When his girlfriend is killed in action, Fang Han (Qin Jun Jie) decides to take over her unfinished mission and takes on the name of Fang Mo to go undercover in a drug-trafficking ring.
This show puzzles me. I’d heard so much good about it—how realistic it was, how competent the protagonist is, what an incredible bromance it held, so I went in with high hopes, but while this was an easy watch, Never Say Never just… didn’t work for me. I wasn’t bored, but I wasn’t excited either. There was no spark at all, and all it inspired in me was apathy and a vague sense of bitterness. So, what happened?
My troubles started when the bromance everyone seems to be so in love with simply didn’t happen. Or, more accurately, it remained one-sided throughout the entire show. While Gu Tao was so sincere in his affection for Fang Mo that it almost hurt, risking life and limb to save him when he got in trouble and vouching for him over and over again, not once did Fang Mo seem conflicted about his duty to bring him to justice. Especially knowing that the scope of his crimes was guaranteed to get Gu Tao a death sentence should the mission succeed.
Additionally, Fang Mo and Gu Tao’s bonding scenes remained, in the end, quite limited. I understand that this show was more oriented towards action (although that, too, is debatable), but we hardly see the two of them just enjoying each other’s company. Right now, off the top of my head, I can only think of one such scene. One over the course of 42 episodes…
Finally, I have a huge issue with the way bromance-establishing scenes were shot. Never Say Never has Gu Tao coming to Fang Mo’s rescue on several occasions, but these scenes remain mostly cold and impersonal through sheer bad directing. I’m not too sure if it will make any sense, but I will try to explain what I mean anyway. There are two specific occasions on which Gu Tao finds Fang Mo on the edge of death, but instead of showing his reaction, of having him rush over to him, call out to him, check him for injuries, gently move him to safety on screen, the camera cuts to another character, or to the next scene altogether, meaning there is no emotional impact to these instances at all.
Which brings me to my next issue: I found myself completely incapable of connecting with the protagonist, Fang Han, aka Fang Mo. The guy was completely emotionless most of the time, and showed very little attachment to anybody. He showed not a hint of being conflicted about his mission—which is kinda what I look for when I go for an undercover bromance show. Make no mistake, it’s not that obvious: I only realized this later on, when he did show more emotion.
On top of that, while he’s presented as very competent in the first half of the show, a midway-reveal undermines all of his efforts and credibility.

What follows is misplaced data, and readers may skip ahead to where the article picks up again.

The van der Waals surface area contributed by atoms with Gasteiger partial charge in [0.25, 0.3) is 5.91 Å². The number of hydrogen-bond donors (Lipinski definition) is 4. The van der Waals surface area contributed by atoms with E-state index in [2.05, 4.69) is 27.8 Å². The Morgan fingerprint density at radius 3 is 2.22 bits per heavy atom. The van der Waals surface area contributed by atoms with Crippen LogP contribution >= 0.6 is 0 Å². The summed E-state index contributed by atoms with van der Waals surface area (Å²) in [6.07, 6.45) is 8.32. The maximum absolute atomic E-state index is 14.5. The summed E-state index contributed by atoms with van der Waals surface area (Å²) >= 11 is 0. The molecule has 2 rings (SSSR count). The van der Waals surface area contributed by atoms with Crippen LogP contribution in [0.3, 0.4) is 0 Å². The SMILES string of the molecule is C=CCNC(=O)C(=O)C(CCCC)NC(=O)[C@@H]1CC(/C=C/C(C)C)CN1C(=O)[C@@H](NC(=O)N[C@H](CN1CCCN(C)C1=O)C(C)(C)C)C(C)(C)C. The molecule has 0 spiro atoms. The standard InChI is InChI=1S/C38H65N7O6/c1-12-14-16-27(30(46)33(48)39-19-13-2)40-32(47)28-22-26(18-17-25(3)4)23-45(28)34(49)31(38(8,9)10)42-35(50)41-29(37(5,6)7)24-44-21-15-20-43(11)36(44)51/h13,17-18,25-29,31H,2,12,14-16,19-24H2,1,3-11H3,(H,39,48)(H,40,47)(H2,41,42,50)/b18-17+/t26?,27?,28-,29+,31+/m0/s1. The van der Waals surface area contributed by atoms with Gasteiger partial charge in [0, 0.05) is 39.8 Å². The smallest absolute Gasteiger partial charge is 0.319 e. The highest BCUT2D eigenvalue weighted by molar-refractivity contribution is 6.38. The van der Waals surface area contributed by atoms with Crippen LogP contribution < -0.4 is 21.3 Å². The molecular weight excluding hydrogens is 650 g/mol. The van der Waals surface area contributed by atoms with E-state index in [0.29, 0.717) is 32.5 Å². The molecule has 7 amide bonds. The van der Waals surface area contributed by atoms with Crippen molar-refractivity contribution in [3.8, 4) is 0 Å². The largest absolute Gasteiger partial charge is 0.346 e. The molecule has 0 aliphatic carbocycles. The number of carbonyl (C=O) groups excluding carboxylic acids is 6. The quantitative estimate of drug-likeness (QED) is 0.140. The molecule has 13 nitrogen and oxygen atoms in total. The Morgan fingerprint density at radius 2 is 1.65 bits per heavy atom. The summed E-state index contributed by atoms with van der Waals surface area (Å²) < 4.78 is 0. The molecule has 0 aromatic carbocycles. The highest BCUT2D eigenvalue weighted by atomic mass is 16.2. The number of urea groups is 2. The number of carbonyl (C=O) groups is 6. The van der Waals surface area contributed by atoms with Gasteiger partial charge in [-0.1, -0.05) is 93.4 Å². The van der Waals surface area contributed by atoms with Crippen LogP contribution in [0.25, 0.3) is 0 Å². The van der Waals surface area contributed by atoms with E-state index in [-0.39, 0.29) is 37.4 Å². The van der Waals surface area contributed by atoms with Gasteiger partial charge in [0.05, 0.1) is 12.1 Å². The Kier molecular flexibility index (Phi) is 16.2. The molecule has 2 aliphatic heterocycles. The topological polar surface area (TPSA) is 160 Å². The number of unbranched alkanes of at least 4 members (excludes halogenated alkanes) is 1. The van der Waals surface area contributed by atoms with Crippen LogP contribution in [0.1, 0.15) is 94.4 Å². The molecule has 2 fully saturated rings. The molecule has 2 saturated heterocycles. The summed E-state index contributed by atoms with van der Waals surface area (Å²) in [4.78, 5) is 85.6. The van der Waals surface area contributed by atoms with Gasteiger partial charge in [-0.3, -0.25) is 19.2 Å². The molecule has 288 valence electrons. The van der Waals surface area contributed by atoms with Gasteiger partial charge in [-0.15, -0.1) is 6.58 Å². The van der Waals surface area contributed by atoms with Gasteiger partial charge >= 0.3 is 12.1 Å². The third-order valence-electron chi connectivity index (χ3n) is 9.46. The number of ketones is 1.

This is not to say that Qin Jun Jie is a bad actor, quite the opposite. On the few occasions that he was allowed emotions, he was extremely good at it.
Another thing that bothered me was that for a show that was praised for being realistic, Never Say Never sure presented some very odd choices on the characters’ part. Like deciding to send undercover the only two people who’ve come face-to-face in an official capacity with a guy they hope to catch. Or a guy being with a girl for seven years, and her parents never even mentioning him when she dies, even though she clearly had a good relationship with them. I mean, I can understand keeping a new relationship quiet, but seven years? There’s no way her parents wouldn’t know him, or at the very least, of him.
I was also very disappointed by the lack of tension in the show, insofar as I expected to feel Fang Mo’s relief when he got away from the constant pressure of an undercover mission, but he never showed any such thing. So if the protagonist isn’t feeling pressured, then why should I? To me, that’s a bit of a problem for a suspense drama…
All in All…
Never Say Never was an easy watch, but a disappointing one. While I never got bored (although I confess I skipped a lot of the drug lords’ business talk) and there were some nice visuals here and there, I couldn’t connect to the characters and didn’t get very invested in the story. The characters I did end up liking a bit more were all criminals and murderers, and if there’s one thing I did appreciate about this show, it’s that it really humanized the villains. But it overall felt cold and distant, and I’ll probably forget it soon enough.
Title: Never Say Never
Aired: 08/21/2019 to 09/18/2019
Starring: Qin Jun Jie, Xue Hao Wen, Yin Chi Wai, Sun Yi
Number of episodes: 42
Genres: Action & Adventure, Thriller, Suspense, Crime
My Grade: ★★★☆☆